________

Akosombo Dam photo from marantzer on Flickr.

JonesKagame2005

Retired US Marine is to be Obama’s new National Security Advisor. As Rick Rozoff records:

“Jones is expected to play a key role in the Obama administration. According to U.S. press reports, he will be as strong as Henry Kissinger, the all-powerful national security adviser to President Richard Nixon.”

Under Bush:

Jones was appointed to the NATO post of Supreme Allied Commander Europe (SACEUR) and the overlapping, essentially co-terminous one of Commander, United States European Command (COMUSEUCOM) in the first Bush term and is part of the two-thirds of the Obama administration’s foreign policy triumvirate – National Security Adviser, Secretary of State, Secretary of Defense – inherited from the preceding administration.

During his tenure Jones has not been reticent about his intentions:

Jones has been president and CEO of the U.S. Chamber of Commerce’s Institute for 21st Century Energy. Until his Dec. 1 selection by Obama, he also served as a board member of the Chevron Corp.” (Houston Chronicle, December 25, 2008)

Establishing such a group [military task force in West Africa] could also send a message to U.S. companies ‘that investing in many parts of Africa is a good idea,’ the general said.” [U.S. Department of Defense, August 18, 2006)

And, just as candidly, he and his NATO civilian cohort declared:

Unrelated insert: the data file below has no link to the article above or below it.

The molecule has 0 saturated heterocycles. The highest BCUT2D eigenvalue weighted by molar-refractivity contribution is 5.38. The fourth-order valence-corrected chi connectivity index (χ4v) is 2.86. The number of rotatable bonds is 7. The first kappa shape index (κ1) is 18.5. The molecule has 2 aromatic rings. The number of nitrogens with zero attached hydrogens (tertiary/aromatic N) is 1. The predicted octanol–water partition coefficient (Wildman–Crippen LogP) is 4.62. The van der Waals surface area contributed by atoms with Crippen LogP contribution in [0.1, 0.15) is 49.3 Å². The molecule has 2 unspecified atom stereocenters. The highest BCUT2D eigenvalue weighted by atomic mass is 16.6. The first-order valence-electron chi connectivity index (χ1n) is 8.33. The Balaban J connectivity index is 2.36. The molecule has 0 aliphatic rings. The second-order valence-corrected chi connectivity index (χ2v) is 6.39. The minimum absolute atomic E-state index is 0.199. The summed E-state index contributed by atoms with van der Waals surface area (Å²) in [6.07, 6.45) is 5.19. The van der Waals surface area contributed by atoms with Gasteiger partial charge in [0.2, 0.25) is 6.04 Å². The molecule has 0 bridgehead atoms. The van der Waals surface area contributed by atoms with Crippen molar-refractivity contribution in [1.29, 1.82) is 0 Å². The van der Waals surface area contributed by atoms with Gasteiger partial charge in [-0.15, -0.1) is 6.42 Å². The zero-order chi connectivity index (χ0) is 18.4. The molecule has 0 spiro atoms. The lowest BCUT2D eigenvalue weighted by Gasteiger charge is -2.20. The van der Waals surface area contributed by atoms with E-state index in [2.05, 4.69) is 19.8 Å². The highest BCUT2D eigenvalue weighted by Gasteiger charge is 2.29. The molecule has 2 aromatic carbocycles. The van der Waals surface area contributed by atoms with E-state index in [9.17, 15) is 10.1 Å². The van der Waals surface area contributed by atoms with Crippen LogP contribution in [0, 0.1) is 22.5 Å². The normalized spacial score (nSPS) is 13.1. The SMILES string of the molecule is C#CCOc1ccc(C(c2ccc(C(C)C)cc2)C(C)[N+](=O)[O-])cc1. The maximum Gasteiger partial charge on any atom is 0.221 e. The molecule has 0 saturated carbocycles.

“NATOs’ executives are ready to use warships to ensure the security of offshore oil and gas transportation routes from Western Africa, reportedly said Jaap de Hoop Scheffer, NATO’s Secretary General, speaking at the session of foreign committee of PACE [Parliamentary Assembly of the Council of Europe]. “On April 30 General James Jones, commander-in-chief of NATO in Europe, reportedly said NATO was going to draw up the plan for ensuring security of oil and gas industry facilities. “In this respect the block is willing to ensure security in unstable regions where oil and gas are produced and transported.” (Trend News Agency, May 3, 2006)

Note that while speaking to those he assumes to be interested and complicit parties, Jones is quite candid in moving his finger across the map of the world and indicating precisely where the Pentagon’s – not the State Department’s, say, or the US Department of Energy’s – priorities lie.

In 2006 Afriquechos reported (machine translation):